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Ring Profiler Gives Scientists a Luminous Look at Tree Rings

Suppressed growth trees can contain decades of growth rings in a half-inch section of wood.

Suppressed growth trees can contain decades of growth rings in a half-inch section of wood.

The Ring Profiler may sound like the title of fantasy novel but in fact it’s an innovative tool U.S. Forest Service scientists are using to better determine how much a tree grows annually.

Developed by the Forest Products Laboratory in Madison, Wis., the Ring Profiler may have significant implications in forest management and climate-change studies. It allows researchers to accurately determine both the age of a tree and how much mass it has accumulated over time. Studying a tree’s rings in the traditional way can be difficult when its growth has been suppressed due to stand overcrowding or climate-related effects such as a lack of moisture during the growing season.

A bright, high-contrast image of the cellular anatomy of wood produced by the Ring Profiler.

A bright, high-contrast image of the cellular anatomy of wood produced by the Ring Profiler.

The Ring Profiler allows researchers to clearly see the densely packed rings of a suppressed-growth tree. This innovative tool illuminates a wood sample from the sides, allowing the wood cells to act like fiber optic conductors. The light is internally reflected within the cell walls, producing a high-contrast image of the cellular anatomy when viewed under magnification. This technique makes it easier to measure the cellular structure of the wood fibers as they change shape throughout the growing season, making it possible to calculate the rate at which a tree accumulates mass over time.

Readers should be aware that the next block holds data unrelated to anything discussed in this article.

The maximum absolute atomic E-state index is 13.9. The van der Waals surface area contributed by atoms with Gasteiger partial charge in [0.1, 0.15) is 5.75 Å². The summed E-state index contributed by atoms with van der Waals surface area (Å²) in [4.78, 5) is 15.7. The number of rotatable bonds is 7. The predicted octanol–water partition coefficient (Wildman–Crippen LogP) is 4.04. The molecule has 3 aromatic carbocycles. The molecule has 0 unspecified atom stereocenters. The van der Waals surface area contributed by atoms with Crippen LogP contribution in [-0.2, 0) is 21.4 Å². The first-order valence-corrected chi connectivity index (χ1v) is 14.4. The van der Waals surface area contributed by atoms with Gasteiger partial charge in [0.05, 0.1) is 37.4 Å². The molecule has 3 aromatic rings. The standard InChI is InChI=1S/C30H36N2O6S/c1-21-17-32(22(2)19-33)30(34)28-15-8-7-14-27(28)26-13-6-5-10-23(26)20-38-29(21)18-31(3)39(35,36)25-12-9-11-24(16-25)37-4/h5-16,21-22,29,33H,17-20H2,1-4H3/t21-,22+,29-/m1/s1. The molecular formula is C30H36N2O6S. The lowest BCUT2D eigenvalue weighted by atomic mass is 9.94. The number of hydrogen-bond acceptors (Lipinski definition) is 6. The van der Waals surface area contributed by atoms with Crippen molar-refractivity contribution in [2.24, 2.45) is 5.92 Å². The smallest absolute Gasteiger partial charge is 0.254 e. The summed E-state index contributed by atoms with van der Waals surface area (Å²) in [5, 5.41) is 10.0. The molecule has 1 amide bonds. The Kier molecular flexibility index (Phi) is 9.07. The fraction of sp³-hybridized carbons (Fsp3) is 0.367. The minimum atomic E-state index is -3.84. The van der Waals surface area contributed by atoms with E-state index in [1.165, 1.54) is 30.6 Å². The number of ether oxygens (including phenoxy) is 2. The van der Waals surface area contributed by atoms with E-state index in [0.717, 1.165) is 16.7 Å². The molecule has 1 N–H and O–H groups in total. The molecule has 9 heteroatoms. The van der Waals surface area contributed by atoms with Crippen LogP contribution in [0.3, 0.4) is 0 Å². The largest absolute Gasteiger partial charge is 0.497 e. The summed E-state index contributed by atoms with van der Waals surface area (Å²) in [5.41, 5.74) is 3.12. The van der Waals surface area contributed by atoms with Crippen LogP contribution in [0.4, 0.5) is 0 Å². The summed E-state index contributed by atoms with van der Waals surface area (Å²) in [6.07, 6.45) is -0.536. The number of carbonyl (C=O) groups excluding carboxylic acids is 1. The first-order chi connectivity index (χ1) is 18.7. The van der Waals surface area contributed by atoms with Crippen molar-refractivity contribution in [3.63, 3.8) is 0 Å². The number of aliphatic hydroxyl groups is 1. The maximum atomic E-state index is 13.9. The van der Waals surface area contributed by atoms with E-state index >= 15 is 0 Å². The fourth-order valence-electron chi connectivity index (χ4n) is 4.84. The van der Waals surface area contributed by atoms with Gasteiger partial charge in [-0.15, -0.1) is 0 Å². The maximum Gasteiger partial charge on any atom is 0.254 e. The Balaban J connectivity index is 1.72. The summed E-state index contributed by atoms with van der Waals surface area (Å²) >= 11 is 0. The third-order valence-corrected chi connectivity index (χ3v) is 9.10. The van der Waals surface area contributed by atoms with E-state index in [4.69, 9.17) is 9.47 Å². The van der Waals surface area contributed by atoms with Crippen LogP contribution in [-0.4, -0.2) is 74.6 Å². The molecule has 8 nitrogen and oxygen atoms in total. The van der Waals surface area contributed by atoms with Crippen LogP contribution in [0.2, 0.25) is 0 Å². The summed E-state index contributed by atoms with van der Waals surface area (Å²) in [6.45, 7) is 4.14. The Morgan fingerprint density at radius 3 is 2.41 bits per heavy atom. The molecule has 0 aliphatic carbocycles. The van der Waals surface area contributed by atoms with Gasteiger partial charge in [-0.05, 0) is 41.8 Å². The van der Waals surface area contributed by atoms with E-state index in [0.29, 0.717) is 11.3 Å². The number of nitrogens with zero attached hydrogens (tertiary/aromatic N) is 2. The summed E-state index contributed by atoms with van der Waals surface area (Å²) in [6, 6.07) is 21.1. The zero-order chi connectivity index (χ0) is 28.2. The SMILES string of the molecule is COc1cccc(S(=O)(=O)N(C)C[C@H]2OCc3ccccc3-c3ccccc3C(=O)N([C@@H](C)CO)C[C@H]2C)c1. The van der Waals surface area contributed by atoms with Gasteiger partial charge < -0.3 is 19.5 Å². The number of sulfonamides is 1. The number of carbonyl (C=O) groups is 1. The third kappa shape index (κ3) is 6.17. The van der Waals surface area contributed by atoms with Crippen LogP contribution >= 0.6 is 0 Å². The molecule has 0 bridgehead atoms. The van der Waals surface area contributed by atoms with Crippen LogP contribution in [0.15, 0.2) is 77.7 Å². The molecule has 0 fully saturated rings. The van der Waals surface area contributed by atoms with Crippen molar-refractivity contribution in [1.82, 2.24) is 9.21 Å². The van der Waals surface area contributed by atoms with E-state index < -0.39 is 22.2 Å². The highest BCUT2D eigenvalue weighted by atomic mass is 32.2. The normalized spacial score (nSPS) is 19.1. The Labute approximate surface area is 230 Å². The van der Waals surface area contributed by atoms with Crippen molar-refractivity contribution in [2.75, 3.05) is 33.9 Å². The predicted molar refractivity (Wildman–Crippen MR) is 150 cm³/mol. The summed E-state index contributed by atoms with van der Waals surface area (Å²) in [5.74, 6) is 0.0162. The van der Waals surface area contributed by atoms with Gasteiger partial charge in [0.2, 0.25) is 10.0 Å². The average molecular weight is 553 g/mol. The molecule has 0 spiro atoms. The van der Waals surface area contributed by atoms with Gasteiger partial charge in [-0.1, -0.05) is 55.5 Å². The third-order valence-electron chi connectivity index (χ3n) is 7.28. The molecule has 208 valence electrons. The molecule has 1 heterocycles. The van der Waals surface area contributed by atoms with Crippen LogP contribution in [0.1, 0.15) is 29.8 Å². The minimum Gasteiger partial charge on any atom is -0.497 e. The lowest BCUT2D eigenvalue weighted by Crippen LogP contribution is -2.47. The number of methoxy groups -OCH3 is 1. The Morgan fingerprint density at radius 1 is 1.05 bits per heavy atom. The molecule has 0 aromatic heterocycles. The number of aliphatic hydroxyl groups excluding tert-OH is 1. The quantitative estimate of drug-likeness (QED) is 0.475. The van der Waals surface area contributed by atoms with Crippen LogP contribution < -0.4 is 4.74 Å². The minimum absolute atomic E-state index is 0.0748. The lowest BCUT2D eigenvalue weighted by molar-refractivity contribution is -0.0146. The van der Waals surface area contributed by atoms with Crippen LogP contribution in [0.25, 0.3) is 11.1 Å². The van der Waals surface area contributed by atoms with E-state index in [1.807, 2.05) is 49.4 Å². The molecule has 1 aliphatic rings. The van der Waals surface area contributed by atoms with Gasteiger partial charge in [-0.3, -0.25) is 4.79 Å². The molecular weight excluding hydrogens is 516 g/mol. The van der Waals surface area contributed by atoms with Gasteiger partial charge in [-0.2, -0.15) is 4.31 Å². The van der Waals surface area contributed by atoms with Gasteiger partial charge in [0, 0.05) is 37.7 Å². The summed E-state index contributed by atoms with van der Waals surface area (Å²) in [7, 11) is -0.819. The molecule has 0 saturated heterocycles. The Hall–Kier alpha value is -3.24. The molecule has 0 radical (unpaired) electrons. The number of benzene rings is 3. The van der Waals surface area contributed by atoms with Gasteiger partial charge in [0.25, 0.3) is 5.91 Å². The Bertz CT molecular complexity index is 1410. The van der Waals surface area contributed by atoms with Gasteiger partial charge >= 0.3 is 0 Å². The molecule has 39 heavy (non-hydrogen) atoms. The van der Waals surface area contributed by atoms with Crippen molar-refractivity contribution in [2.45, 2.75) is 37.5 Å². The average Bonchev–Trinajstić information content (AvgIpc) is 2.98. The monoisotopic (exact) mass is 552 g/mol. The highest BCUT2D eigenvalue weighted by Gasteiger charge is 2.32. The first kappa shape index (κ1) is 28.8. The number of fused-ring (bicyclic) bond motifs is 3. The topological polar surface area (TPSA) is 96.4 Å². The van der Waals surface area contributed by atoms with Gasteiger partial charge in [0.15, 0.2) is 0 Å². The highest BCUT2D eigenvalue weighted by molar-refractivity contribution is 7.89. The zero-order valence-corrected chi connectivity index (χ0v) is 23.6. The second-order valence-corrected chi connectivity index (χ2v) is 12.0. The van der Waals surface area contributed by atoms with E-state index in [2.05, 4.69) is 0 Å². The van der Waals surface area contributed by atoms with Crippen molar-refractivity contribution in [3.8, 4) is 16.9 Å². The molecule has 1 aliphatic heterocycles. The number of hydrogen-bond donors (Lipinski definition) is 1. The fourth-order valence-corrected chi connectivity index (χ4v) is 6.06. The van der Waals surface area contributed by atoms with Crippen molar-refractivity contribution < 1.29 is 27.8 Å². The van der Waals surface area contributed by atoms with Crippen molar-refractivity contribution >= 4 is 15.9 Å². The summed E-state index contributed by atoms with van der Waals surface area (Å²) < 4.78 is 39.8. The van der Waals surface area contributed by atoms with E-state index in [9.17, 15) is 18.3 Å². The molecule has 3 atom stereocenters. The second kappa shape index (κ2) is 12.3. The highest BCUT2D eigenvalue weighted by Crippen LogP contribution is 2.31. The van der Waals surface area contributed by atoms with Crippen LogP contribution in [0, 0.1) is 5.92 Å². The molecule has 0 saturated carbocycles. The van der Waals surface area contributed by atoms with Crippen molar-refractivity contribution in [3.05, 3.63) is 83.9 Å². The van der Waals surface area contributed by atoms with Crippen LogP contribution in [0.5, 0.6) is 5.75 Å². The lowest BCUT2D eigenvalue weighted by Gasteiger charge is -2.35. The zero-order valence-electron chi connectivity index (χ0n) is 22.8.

The Forest Products Laboratory is now working on automating the process and developing an instrument that could be used by forest managers to more accurately assess the growth characteristics and carbon sequestration potential for trees which would improve forest health and aid in restoration efforts. The Ring Profiler has been patented.  Interested industrial cooperators should contact the Forest Products Laboratory for more information on product development.

2 Responses to “Ring Profiler Gives Scientists a Luminous Look at Tree Rings”

  1. Philip Kopper says:

    Assuming that tree samples overlap in dendrochronology “libraries” worldwide, how far back in time can we trace a continuous record? For North America? For the eastern Mediterranean? Where can I find summary information on dendrochronology? Pls advise. Thanx.

  2. Dick Welch says:

    In follow-up to Philip Kopper’s query;

    Well???

    In other words, would you please answer his question? I will broaden it by asking, “how may the ring profiler expand (y)our ability to trace a continuous record?

    Thanks for your answer, and thanks for the development of this great tool.

    Dick Welch, Forester

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